National Geographic June 2013, Part 2

First Australians, by Michael Finkel, photographs by Amy Toensing

In this article, Finkel spends two weeks living with the people who were, at the time, still referred to as “Aboriginals,” and the photographer, Amy Toensing, spent three years photographing them. I’m trying to find out whether “Aboriginals” is the currently correct term, but it’s the one that, Finkel assures us, the Aboriginals used themselves at the time.

Apparently, “Aboriginal” is now an adjective, modifying, “people.” Aboriginal people can also be referred to as Indigenous people.  If you know someone’s tribe, that is, of course, the best way to refer to them. Since Finkel tells us that these people are Yolngu (also apparently spelled “Yolŋu,” but that seems almost a little OCD to me), maybe that’s how I should refer to them. Let’s see how that works out.

Yolngu live in kinship groups.  Matamata, the village, that Finkel visits, is led by a matriarch. Aboriginal people have two names, an English name and an Aboriginal name, and they generally go by their Aboriginal name. Under this rule, the matriarch of Matamata is called Batumbil.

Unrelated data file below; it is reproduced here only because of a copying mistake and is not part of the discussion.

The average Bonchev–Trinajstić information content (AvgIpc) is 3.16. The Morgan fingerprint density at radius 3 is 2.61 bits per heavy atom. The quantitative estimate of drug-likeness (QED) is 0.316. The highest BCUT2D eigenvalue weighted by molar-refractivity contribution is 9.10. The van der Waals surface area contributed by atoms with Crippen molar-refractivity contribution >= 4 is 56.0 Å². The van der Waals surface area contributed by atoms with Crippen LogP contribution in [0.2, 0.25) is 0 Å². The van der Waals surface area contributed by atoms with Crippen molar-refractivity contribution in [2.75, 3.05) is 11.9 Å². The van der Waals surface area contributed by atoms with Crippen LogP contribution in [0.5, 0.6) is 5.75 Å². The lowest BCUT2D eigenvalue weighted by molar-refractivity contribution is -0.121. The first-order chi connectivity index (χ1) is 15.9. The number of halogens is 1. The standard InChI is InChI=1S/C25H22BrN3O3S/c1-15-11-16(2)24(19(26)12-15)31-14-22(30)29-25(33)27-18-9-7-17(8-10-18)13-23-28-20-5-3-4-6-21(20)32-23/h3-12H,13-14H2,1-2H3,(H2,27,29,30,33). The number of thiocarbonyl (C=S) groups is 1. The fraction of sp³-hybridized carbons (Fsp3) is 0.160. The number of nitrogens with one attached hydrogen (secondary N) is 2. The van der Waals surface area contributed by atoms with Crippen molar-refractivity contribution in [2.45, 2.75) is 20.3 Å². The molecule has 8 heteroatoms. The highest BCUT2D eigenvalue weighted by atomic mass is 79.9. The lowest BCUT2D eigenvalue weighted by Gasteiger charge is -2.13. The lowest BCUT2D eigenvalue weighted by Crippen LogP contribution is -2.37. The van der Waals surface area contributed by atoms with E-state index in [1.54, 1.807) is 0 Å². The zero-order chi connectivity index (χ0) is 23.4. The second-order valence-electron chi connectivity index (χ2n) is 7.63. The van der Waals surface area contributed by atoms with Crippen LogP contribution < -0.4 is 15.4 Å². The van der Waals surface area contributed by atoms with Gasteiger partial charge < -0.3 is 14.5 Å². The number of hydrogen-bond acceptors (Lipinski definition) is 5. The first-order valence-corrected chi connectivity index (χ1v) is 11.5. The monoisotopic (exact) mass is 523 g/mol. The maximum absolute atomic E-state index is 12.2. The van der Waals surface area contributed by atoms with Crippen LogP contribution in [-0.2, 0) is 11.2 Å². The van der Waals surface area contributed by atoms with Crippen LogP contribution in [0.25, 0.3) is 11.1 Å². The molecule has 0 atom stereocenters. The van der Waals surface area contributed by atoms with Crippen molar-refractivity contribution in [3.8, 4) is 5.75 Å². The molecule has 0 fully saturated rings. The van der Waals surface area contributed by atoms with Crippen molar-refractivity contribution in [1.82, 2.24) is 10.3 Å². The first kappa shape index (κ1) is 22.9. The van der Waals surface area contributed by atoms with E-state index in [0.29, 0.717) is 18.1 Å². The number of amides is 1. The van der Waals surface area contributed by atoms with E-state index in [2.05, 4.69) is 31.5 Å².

Finkel goes along on at least one green sea turtle hunting expedition and witnesses a funeral.  The green sea turtle is the main source of food for the people of Matamata, which was a source of conflict for me.  I have fond memories of the honu that I saw in Hawaii during Alex and my 2012 trip.  On the other hand, people have got to eat. If the killing of green sea turtles upsets you more than just “conflicted,” however, you may want to avoid the photograph on Page 67, in which the insides of a sea turtle are on its outside.

Maxed Out on Everest, by Mark Jenkins

Jenkins, a mountain climber whom we last saw/will see in September 2015, gives us an overview of some of the problems that Everest was facing in 2013, and which it is still facing today. As weather prediction becomes more accurate, climbers are starting to cluster together on the same few days a year (at the time this article was published, a record 234 people reached the summit on May 19, 2012. Only around 4,000 people have climbed the mountain ever, so having 6% of that total on one day, well, you can kind of see the problem.